Artists Gone Wild: Rob Mullen | Canoeroots Magazine | Rapid Media
Artists Gone Wild: Rob Mullen Photo Linda Besse

The expedition painter

When Rob Mullen flies into Minakokosa Lake late this summer, about 10 miles north of the Kobuk River in northwest Alaska, he’ll have his painting boards and a field kit with acrylic paints, brushes, pens, pencils and pallets. The small supplies backpack will be stowed with his other expedition gear in the canoe. Opportunity is everything for wilderness artists, he says.

“I may not use all of them, but I will do lots of sketches,” says Mullen. The award-winning owner of Paint n’ Paddle Studio in Bolton, Vermont, Mullen is also the executive director of the Wilderness River Expedition Art Fellowship, a non-profit he founded in 2005 to encourage what he calls, “the art of conservation.”

Each summer, Mullen invites a small group of artists to immerse themselves in nature on wilderness paddling journeys. Thirty, including renowned wildlife artist, Robert Bateman, have joined him over the years.

“On tough trips I may not get a lot of work done because I’m exhausted,” Mullen explains. “On a 2013 trip (to Alaska) I got four paintings done the entire time. But if something grabs me and is inspirational, and on solo trips especially, I’ll pull over and paint.”

Mullen’s Alaskan foray this season completes a three-year, 900- mile circumnavigation of the western Brooks Range by canoe with other artists. The route began on the Noatak River in 2012. The group finishes on the Kobuk River this year, having paddled 350 miles to Kotzebue, Alaska, on the coast of the Chukchi Sea. It is Mullen’s 16th art expedition organized to highlight Boreal forest conservation.

“Canoeing and painting are both a way of exploring wilderness,” says Mullen, who spent 16 years in New York City working as a freelance commercial artist before having a change of heart. He left the city in 1994 to return to Vermont, where he grew up.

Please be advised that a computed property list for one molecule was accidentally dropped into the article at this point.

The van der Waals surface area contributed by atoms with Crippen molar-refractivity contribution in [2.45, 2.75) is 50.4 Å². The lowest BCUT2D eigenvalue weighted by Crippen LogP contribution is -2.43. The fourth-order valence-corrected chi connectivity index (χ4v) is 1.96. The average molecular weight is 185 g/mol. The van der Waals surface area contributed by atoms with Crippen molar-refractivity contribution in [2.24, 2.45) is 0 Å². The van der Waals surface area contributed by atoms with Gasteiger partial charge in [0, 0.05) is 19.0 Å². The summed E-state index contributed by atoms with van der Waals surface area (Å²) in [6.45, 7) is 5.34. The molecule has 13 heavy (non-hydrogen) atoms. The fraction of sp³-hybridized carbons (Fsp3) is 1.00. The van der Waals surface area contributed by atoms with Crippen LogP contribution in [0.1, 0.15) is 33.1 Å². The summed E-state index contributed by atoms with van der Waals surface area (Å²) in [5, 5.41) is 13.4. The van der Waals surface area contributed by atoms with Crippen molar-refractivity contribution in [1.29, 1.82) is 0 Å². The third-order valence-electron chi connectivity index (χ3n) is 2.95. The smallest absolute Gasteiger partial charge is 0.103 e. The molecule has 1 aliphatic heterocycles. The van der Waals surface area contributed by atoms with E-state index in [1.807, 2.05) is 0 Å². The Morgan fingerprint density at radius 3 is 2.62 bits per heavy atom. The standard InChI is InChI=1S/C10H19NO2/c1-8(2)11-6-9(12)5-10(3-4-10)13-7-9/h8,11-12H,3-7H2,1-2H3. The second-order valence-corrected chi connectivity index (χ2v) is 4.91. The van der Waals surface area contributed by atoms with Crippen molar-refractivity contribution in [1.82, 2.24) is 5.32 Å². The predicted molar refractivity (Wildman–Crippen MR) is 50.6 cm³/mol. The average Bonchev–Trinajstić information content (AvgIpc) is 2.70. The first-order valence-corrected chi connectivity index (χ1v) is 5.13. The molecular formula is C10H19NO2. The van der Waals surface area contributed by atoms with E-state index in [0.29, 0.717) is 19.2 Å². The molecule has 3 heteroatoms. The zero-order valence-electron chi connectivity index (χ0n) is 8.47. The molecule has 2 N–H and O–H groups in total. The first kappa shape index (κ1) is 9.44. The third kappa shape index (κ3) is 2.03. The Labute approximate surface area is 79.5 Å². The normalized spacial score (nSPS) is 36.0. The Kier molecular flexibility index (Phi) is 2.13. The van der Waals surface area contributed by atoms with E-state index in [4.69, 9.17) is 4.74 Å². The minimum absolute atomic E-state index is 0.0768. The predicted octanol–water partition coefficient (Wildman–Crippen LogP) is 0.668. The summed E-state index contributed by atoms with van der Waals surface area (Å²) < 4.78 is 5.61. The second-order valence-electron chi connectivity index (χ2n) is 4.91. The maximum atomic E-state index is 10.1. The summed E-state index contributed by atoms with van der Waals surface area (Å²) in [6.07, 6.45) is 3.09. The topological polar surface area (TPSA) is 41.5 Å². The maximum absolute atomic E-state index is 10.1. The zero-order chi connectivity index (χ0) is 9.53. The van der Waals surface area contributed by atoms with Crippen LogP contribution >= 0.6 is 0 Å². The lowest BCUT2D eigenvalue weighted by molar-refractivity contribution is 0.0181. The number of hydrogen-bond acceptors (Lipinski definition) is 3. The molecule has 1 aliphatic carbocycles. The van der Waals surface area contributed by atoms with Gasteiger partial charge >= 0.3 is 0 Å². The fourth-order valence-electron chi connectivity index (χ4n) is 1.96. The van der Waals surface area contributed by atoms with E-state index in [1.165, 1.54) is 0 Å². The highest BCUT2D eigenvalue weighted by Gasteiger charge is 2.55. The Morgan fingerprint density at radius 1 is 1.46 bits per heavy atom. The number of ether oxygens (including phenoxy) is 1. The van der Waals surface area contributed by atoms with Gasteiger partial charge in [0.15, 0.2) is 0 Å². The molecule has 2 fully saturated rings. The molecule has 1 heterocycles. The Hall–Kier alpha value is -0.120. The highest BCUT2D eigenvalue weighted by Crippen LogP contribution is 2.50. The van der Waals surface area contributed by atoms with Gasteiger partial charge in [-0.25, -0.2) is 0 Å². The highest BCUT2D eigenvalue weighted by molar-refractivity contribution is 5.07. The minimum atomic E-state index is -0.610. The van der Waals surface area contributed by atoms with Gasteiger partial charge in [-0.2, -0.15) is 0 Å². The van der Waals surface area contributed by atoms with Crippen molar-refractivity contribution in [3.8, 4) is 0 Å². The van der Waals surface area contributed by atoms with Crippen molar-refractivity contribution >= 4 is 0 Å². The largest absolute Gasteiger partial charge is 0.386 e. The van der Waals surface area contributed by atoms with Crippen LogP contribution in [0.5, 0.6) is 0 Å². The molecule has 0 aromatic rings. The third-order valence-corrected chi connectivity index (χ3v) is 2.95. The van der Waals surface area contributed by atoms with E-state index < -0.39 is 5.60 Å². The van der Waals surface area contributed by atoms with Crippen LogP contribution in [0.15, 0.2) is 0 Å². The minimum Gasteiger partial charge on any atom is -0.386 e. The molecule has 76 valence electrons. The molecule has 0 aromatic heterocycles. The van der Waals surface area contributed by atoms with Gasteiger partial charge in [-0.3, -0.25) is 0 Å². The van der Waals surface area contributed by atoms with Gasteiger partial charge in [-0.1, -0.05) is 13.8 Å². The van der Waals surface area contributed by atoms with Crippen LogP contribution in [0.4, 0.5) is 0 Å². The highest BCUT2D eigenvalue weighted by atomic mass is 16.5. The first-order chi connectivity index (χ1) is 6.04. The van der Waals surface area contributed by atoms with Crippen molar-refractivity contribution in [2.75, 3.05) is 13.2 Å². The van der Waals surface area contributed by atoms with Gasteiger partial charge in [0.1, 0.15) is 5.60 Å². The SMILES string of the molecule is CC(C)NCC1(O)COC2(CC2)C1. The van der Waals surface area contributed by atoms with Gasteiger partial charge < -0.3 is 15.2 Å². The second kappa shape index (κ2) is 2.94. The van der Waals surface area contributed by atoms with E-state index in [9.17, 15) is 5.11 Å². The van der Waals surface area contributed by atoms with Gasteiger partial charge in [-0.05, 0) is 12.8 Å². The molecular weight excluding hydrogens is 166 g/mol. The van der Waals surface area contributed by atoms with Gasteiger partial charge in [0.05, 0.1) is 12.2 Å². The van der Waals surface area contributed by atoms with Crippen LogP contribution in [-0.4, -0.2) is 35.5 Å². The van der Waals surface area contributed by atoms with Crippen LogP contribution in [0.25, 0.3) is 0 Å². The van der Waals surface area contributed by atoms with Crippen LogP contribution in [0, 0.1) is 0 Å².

“I did cigarettes, cosmetics and booze. The work was mind- numbing,” Mullen exclaims. “So, I’d go on big canoe trips. They were my tonic from Manhattan advertising.”

“Doing wilderness art is my way of trying to remind people that we are part of nature. Canoeing has been the heart and soul of my work,” he adds.

It also nearly got him in trouble in 2013 when Mullen was charged by a grizzly bear while on the Reed River in Alaska. The charge forced Mullen to put a warning shot by the bear’s ear. He later painted the scene.

A self-taught artist, Mullen began drawing as a child. He got his college degree in biology, planning to become a biological illustrator, but the money was too good in Manhattan, “A lion’s den of intense pressure,” he calls it.

That ability to produce under pressure aids him as an artist in the bush today. The Alaskan tundra can be a tough place to paint. High winds and rain can be a problem. The bugs, he says, are brutal.

“You can pick a sheltered spot to deal with the wind, and you can get under a tarp in the rain, but bugs are a huge problem,” Mullen says. “They get in your face and then into your paint.” 


See more of Rob Mullen’s work at 

Screen_Shot_2015-07-08_at_11.54.42_AM.pngThis article first appeared in the Fall 2015 issue of Canoeroots Magazine in our Artists Gone Wild feature. For more great content, click here and subscribe to Canoeroot’s print and digital editions, or click here to read the current issue.

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